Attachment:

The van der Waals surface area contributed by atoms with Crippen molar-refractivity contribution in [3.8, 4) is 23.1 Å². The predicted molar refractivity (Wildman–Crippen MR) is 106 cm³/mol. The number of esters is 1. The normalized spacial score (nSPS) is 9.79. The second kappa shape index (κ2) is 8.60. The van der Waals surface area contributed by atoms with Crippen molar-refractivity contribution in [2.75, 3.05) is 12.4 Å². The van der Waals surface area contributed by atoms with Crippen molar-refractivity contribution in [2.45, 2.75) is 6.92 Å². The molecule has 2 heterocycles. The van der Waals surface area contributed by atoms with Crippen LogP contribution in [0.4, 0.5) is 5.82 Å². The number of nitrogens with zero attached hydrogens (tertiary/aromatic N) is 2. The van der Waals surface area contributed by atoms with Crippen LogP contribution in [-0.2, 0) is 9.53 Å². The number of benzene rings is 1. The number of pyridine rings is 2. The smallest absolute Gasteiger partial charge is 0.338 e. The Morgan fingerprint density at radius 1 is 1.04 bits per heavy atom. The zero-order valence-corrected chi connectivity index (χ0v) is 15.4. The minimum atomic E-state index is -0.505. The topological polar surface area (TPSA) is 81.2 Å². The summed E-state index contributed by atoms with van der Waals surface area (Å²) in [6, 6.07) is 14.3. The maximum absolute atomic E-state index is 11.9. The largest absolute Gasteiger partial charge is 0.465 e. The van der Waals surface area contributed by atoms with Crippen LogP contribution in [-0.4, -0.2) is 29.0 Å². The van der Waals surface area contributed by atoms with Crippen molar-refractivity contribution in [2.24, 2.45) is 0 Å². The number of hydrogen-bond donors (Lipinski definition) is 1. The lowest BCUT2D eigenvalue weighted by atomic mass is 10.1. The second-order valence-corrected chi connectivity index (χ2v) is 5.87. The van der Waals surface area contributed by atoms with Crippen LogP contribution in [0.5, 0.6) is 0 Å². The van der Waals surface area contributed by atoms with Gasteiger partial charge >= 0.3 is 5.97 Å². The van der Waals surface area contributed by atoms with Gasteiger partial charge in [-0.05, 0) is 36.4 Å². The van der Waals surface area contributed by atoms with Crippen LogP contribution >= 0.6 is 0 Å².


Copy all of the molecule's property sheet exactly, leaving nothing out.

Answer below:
The van der Waals surface area contributed by atoms with Crippen molar-refractivity contribution in [3.8, 4) is 23.1 Å². The predicted molar refractivity (Wildman–Crippen MR) is 106 cm³/mol. The number of esters is 1. The normalized spacial score (nSPS) is 9.79. The second kappa shape index (κ2) is 8.60. The van der Waals surface area contributed by atoms with Crippen molar-refractivity contribution in [2.75, 3.05) is 12.4 Å². The van der Waals surface area contributed by atoms with Crippen molar-refractivity contribution in [2.45, 2.75) is 6.92 Å². The molecule has 2 heterocycles. The van der Waals surface area contributed by atoms with Crippen LogP contribution in [0.4, 0.5) is 5.82 Å². The number of nitrogens with zero attached hydrogens (tertiary/aromatic N) is 2. The van der Waals surface area contributed by atoms with Crippen LogP contribution in [-0.2, 0) is 9.53 Å². The number of benzene rings is 1. The number of pyridine rings is 2. The smallest absolute Gasteiger partial charge is 0.338 e. The Morgan fingerprint density at radius 1 is 1.04 bits per heavy atom. The zero-order valence-corrected chi connectivity index (χ0v) is 15.4. The minimum atomic E-state index is -0.505. The topological polar surface area (TPSA) is 81.2 Å². The summed E-state index contributed by atoms with van der Waals surface area (Å²) in [6, 6.07) is 14.3. The maximum absolute atomic E-state index is 11.9. The largest absolute Gasteiger partial charge is 0.465 e. The van der Waals surface area contributed by atoms with Crippen LogP contribution in [-0.4, -0.2) is 29.0 Å². The van der Waals surface area contributed by atoms with Crippen molar-refractivity contribution in [2.24, 2.45) is 0 Å². The number of hydrogen-bond donors (Lipinski definition) is 1. The lowest BCUT2D eigenvalue weighted by atomic mass is 10.1. The second-order valence-corrected chi connectivity index (χ2v) is 5.87. The van der Waals surface area contributed by atoms with Crippen LogP contribution in [0.5, 0.6) is 0 Å². The van der Waals surface area contributed by atoms with Gasteiger partial charge >= 0.3 is 5.97 Å². The van der Waals surface area contributed by atoms with Gasteiger partial charge in [-0.05, 0) is 36.4 Å². The van der Waals surface area contributed by atoms with Crippen LogP contribution >= 0.6 is 0 Å².